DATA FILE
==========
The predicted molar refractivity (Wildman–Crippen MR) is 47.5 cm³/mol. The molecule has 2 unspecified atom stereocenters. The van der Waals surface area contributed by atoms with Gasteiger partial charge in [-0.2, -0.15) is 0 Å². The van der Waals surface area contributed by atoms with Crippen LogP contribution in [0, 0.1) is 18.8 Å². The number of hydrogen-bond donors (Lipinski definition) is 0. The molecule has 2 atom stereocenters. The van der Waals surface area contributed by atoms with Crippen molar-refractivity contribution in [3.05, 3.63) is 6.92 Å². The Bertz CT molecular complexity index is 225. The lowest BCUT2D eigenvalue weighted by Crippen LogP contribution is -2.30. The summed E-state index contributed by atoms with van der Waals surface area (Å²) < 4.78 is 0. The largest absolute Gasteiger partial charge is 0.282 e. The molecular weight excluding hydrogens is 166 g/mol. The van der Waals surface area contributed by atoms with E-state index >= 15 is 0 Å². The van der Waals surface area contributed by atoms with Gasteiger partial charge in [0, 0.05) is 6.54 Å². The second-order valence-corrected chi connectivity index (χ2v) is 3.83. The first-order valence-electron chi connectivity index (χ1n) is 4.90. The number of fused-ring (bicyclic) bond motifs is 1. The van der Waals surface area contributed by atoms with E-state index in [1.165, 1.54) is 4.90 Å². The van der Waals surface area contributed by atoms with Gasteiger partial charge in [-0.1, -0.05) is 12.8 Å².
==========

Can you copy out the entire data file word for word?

The predicted molar refractivity (Wildman–Crippen MR) is 47.5 cm³/mol. The molecule has 2 unspecified atom stereocenters. The van der Waals surface area contributed by atoms with Gasteiger partial charge in [-0.2, -0.15) is 0 Å². The van der Waals surface area contributed by atoms with Crippen LogP contribution in [0, 0.1) is 18.8 Å². The number of hydrogen-bond donors (Lipinski definition) is 0. The molecule has 2 atom stereocenters. The van der Waals surface area contributed by atoms with Crippen molar-refractivity contribution in [3.05, 3.63) is 6.92 Å². The Bertz CT molecular complexity index is 225. The lowest BCUT2D eigenvalue weighted by Crippen LogP contribution is -2.30. The summed E-state index contributed by atoms with van der Waals surface area (Å²) < 4.78 is 0. The largest absolute Gasteiger partial charge is 0.282 e. The molecular weight excluding hydrogens is 166 g/mol. The van der Waals surface area contributed by atoms with E-state index >= 15 is 0 Å². The van der Waals surface area contributed by atoms with Gasteiger partial charge in [0, 0.05) is 6.54 Å². The second-order valence-corrected chi connectivity index (χ2v) is 3.83. The first-order valence-electron chi connectivity index (χ1n) is 4.90. The number of fused-ring (bicyclic) bond motifs is 1. The van der Waals surface area contributed by atoms with E-state index in [1.165, 1.54) is 4.90 Å². The van der Waals surface area contributed by atoms with Gasteiger partial charge in [-0.1, -0.05) is 12.8 Å².